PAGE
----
Rosa is our friend, the star of our film, and our inspiration for supporting women around the world through microfinance.
We now have an incredible opportunity for all of us to help Rosa achieve her dreams. We buy weavings directly from Rosa to make our Living on One t-shirts and tanks. With the profits from her weaving business, Rosa is sending herself through school to become a nurse.
Living on One shirts are currently sold-out but we can let you know when we get the next shipment in from Rosa by singing up on our main-page: www.livingonone.org
We are so proud to announce a special opportunity for anyone in the U.S. to watch Living on One Dollar for free!
Here is the official link to the trailer on Hulu that will lead you directly to the full film April 22nd - May 3rd: www.Hulu.com/living-on-one-dollar
The film will be exclusively on Hulu and Hulu Plus for only two weeks from April 22nd - May 3rd. In special support of our cause, the film will be featured on the frontpage of Hulu on Earth Day, April 22nd!
If this wasn't exciting enough, we are partnering with The Global Poverty Project’s annual Live Below the Line campaign this April. We will use our film to promote the campaign, which challenges you to live on only $1.50 a day for food and drink for five days from April 29 – May 3, 2013, to bring attention to the 1.4 billion people living in extreme poverty. In 2012, more than 15,000 people took on the challenge, including celebrities Malin Akerman, Josh Groban, and Nick Lachey. The campaign raised more than $3 million for poverty alleviation!
Help make April 22nd - May 3rd an amazing two weeks for poverty alleviation by joining us for the Hulu limited release and spreading the word to your friends!
To re-tweet the Twitter announcement click: HERE
To re-post the Facebook announcement click: HERE
And if you are really ready to make a difference, join the Living on One team as we take on the Live Below the Line Challenge. You can register right now here: www.Livebelowtheline.com
If you aren't in the U.S. you can book a screening here and even have Chris and Zach come speak. All the information and forms are here: www.LivingonOne.org/film
As I was sitting in the theater watching the people of Pena Blanca, there was a scene where Chino was walking with his little brother. It struck me how much Chino's little brother looked so much like my son, especially his smile.
My son, Carlos, is Mayan (Guatemalan) and was adopted by my partner and I when he was 3 days old. He has always been curious about his people and where he came from. We knew he had to see this movie so he could truly see what life in the highlands of Guatemala was like.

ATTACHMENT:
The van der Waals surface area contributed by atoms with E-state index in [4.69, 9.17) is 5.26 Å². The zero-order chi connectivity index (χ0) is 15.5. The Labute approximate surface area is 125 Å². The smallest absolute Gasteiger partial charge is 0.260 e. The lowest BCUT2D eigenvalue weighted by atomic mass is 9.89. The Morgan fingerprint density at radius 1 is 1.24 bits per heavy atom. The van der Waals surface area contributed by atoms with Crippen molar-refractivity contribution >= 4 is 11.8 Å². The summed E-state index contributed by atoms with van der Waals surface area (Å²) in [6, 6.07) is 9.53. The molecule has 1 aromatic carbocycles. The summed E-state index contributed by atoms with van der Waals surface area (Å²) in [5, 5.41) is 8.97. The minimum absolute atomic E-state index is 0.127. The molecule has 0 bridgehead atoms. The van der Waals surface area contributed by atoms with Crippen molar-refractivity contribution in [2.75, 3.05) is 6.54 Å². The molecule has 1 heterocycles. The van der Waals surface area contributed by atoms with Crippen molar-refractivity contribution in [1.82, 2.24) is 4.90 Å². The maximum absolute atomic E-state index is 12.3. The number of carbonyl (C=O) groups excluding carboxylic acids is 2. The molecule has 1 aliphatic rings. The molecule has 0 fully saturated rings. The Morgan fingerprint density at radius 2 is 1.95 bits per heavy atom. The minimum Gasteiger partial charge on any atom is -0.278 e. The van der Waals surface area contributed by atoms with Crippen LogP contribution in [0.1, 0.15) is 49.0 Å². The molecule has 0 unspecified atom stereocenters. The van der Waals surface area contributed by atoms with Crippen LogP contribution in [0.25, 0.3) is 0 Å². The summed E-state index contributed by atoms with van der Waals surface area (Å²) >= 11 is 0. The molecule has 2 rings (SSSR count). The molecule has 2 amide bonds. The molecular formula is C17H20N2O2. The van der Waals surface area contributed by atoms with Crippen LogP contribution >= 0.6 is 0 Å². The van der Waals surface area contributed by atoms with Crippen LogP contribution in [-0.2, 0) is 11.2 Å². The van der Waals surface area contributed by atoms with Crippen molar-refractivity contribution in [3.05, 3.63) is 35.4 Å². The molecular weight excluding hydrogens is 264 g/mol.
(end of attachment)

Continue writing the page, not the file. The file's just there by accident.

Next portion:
When he had a chance to watch Living on One, it initially made him sad. He wanted to help but wasn't sure what an 8 year old could do. We talked through some ideas and he decided he wanted to simply ask people for donations and make caramels as a gift in return. He got to work (with help from the whole family) and was overwhelmed with the response. In just a few days, he had raised over $700! There were many times he was ready to quit and even a time when he questioned whether he should be being paid for his efforts, but he stuck with it and has now raised over $2,400 to help Chino's family. He gets pictures and updates and beams with pride whenever he talks about this family.
At 8 years old, I don't think he can truly grasp how much he has done for them but as his mom, I do, and I couldn't be more proud.
Thank you Zach, Chris, Sean and Hannah for inspiring my son and entire family with your documentary. We look forward to all of your future adventures!
TV or Not to Be Thursday’s is being postponed for an important announcement…
Living on One Dollar is finally available for school and community screenings!
When we left for Guatemala in 2010, we had no idea what would happen on this crazy adventure but were sure of one thing: we had to share our journey and the stories of the people we were meeting with our friends back in the U.S..
We started simply, by putting YouTube videos up each week for people to follow along through our bouts with Giardia and our incredible Pulik dinner with Anthony and Rosa (and to show our moms we were still alive down there!). Then, we graduated college and launched our non-profit, Living on One. Last August, we left Los Angeles on a 1978 school bus to continue the journey with a national tour, talking with students across the country about the realities of extreme poverty.
And now, nearly three years later, we are finally able to share our full documentary, Living on One Dollar with all of you!
Today, we are absolutely ecstatic to announce a new partnership with Seattle film distribution company, IndieFlix. Together, we are finally able to make Living on One Dollar available to schools and communities all over the world!
You may ask, why not just put the whole documentary up on YouTube or for download on iTunes? We have been asking ourselves that question, and we have chosen this partnership with IndieFlix and their unique distribution plan for a very specific reason.
We believe that we can create the most impact through screenings that bring a community together, sparking a new kind of conversation about extreme poverty. Instead of having people watch the film sitting in their living rooms, alone, we want to use our story to bring people together around the belief that if each one of us makes a small impact, we can create real change in the world. This is especially important when thinking about a problem as big and intimidating as extreme poverty.
You can be a part of this change by contacting your local schools, churches, and local organization. All of the information is on our new Film Page www.LivingonOne.org/Film. Fill out the form on "Book a Screening" and Ann, our amazing representative from IndieFlix will give you a call to set everything up.